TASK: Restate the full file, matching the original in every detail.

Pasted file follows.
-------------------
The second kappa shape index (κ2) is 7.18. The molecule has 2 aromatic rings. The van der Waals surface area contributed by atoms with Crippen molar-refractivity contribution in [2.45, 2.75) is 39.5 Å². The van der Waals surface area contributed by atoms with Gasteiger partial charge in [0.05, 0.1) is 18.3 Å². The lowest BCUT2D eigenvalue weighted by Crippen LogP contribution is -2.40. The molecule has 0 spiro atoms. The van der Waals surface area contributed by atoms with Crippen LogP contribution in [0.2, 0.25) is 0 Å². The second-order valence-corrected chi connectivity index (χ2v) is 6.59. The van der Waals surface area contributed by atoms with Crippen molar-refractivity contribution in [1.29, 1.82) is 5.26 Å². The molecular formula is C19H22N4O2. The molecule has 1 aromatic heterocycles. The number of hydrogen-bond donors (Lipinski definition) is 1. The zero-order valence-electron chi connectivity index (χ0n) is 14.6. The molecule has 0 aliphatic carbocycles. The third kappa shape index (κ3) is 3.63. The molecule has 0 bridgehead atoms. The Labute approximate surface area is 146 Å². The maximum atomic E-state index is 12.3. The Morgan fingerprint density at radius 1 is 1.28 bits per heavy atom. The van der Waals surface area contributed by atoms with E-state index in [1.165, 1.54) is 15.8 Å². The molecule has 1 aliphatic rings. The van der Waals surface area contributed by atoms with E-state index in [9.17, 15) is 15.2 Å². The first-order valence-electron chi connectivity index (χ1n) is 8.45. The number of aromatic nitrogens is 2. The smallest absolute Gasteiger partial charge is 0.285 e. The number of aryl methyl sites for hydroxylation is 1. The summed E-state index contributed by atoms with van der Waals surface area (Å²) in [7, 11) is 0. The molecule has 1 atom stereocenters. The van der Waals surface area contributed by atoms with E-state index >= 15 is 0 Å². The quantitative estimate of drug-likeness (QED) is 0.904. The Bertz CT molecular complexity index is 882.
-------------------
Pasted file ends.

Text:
The second kappa shape index (κ2) is 7.18. The molecule has 2 aromatic rings. The van der Waals surface area contributed by atoms with Crippen molar-refractivity contribution in [2.45, 2.75) is 39.5 Å². The van der Waals surface area contributed by atoms with Gasteiger partial charge in [0.05, 0.1) is 18.3 Å². The lowest BCUT2D eigenvalue weighted by Crippen LogP contribution is -2.40. The molecule has 0 spiro atoms. The van der Waals surface area contributed by atoms with Crippen LogP contribution in [0.2, 0.25) is 0 Å². The second-order valence-corrected chi connectivity index (χ2v) is 6.59. The van der Waals surface area contributed by atoms with Crippen molar-refractivity contribution in [1.29, 1.82) is 5.26 Å². The molecular formula is C19H22N4O2. The molecule has 1 aromatic heterocycles. The number of hydrogen-bond donors (Lipinski definition) is 1. The zero-order valence-electron chi connectivity index (χ0n) is 14.6. The molecule has 0 aliphatic carbocycles. The third kappa shape index (κ3) is 3.63. The molecule has 0 bridgehead atoms. The Labute approximate surface area is 146 Å². The maximum atomic E-state index is 12.3. The Morgan fingerprint density at radius 1 is 1.28 bits per heavy atom. The van der Waals surface area contributed by atoms with E-state index in [1.165, 1.54) is 15.8 Å². The molecule has 1 aliphatic rings. The van der Waals surface area contributed by atoms with E-state index in [9.17, 15) is 15.2 Å². The first-order valence-electron chi connectivity index (χ1n) is 8.45. The number of aromatic nitrogens is 2. The smallest absolute Gasteiger partial charge is 0.285 e. The number of aryl methyl sites for hydroxylation is 1. The summed E-state index contributed by atoms with van der Waals surface area (Å²) in [7, 11) is 0. The molecule has 1 atom stereocenters. The van der Waals surface area contributed by atoms with E-state index >= 15 is 0 Å². The quantitative estimate of drug-likeness (QED) is 0.904. The Bertz CT molecular complexity index is 882.